More than seven months after the AFC Championship game, when the Colts accused Tom Brady and the Patriots of using underinflated balls in the 45-7 rout, we finally have what should be closure on the controversy that has come to be known as Deflategate. U.S. District Court Judge ruled today in Brady’s appeal of the four-game suspension issued by NFL Commissioner Roger Goodell, vacating the suspension effective immediately, meaning Brady will be eligible to play in the NFL Kickoff Game in Foxborough, Mass., against the Steelers next Thursday as they begin their defense of their Super Bowl title.
In his 40-page decision — which was not intended to determine whether Brady was guilty of the Deflategate allegations — Berman outlined several issues in the NFL’s investigation and subsequent punishment that caused it to be unfair to Brady and the team, including the NFLPA being unable to interview NFL general counsel Jeff Pash during Brady’s initial appeal hearing in June and the league giving Brady “inadequate notice” about the potential penalties he faced in the Deflategate investigation. Berman also questioned how independent Ted Wells’ investigation, which was the league’s main reasoning for handing down the four-game ban, actually was.
Unsurprisingly, the league has announced plans to appeal Berman’s ruling. The appeal, however, should last several months and will likely not be over by the time the Super Bowl is played in February, clearing Brady to play for the entire season. In the statement announcing the plan to appeal, Goodell said the league “respectfully disagree[s]” with the today’s ruling. NFLPA Executive Director DeMaurice Smith issued a statement of his own, praising Berman’s decision, thanking the judge for his “careful consideration of the issue and fair and just result.” Patriots owner Robert Kraft also issued a statement that, of course, was appreciative of the ruling and praising Brady as a “classy person of the highest integrity.”
Personally, I thought the four-game suspension was a bit much since that’s a similar sentence that the league gives to players accused of crimes like domestic abuse or using performance-enhancing drugs, but I don’t think Brady should get away without any suspension. He wasn’t cooperative in his employer’s investigation and also wasn’t fully acquitted in the accusations against him so I think he should sit out one or two games. I don’t think Goodell handled this properly, though. There were reports recently that Brady was willing to settle with the league on a one-game suspension, but the commissioner wanted to go with the all-or-nothing approach and push for the four-game ban. If he wasn’t so arrogant and settled, he may have been able to save face a little and not have the suspension completely overturned like it was today.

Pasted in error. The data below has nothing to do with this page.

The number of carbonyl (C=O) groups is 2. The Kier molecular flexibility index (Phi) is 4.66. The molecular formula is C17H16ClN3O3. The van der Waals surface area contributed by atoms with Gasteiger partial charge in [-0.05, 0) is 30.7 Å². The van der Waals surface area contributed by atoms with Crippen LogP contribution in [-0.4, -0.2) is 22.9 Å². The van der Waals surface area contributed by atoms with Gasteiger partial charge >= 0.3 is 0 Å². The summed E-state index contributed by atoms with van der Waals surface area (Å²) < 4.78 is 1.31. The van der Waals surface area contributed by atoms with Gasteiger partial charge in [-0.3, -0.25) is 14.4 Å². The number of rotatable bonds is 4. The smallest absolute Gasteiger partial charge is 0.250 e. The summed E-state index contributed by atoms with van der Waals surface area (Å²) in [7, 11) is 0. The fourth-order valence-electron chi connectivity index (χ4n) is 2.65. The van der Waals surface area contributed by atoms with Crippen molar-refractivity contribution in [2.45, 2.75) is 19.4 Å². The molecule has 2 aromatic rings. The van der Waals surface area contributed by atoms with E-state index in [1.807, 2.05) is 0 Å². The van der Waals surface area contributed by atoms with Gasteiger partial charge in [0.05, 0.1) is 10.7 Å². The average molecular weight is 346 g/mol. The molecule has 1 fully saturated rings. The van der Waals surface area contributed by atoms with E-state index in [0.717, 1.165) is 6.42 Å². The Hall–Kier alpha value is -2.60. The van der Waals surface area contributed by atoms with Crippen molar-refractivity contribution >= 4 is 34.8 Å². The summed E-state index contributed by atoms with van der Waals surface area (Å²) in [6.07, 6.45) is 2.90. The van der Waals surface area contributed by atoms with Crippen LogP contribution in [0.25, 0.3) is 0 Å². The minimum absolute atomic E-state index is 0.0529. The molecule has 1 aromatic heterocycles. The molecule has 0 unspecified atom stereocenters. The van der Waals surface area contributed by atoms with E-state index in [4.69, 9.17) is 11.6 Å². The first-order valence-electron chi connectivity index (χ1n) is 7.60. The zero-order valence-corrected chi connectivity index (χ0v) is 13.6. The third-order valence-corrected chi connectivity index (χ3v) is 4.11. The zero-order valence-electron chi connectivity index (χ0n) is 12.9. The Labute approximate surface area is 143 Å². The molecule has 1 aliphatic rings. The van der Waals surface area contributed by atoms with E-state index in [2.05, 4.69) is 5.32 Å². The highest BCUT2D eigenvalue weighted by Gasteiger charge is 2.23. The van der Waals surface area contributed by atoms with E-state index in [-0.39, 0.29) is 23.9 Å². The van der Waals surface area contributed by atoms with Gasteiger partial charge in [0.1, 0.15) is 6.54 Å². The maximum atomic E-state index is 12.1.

I also question what kind of a future Goodell has in the league. This result is such an embarrassment to him and the league that the owners can’t be happy with this situation. I don’t think the owners will force Goodell out of his position right away, but I’m not sure they’ll give him a new contract when his current one expires in a couple years. Between this and the bungled Ray Rice suspension, the league has gotten such bad publicity in the last year that I think the owners have to put at least some of the blame on Goodell.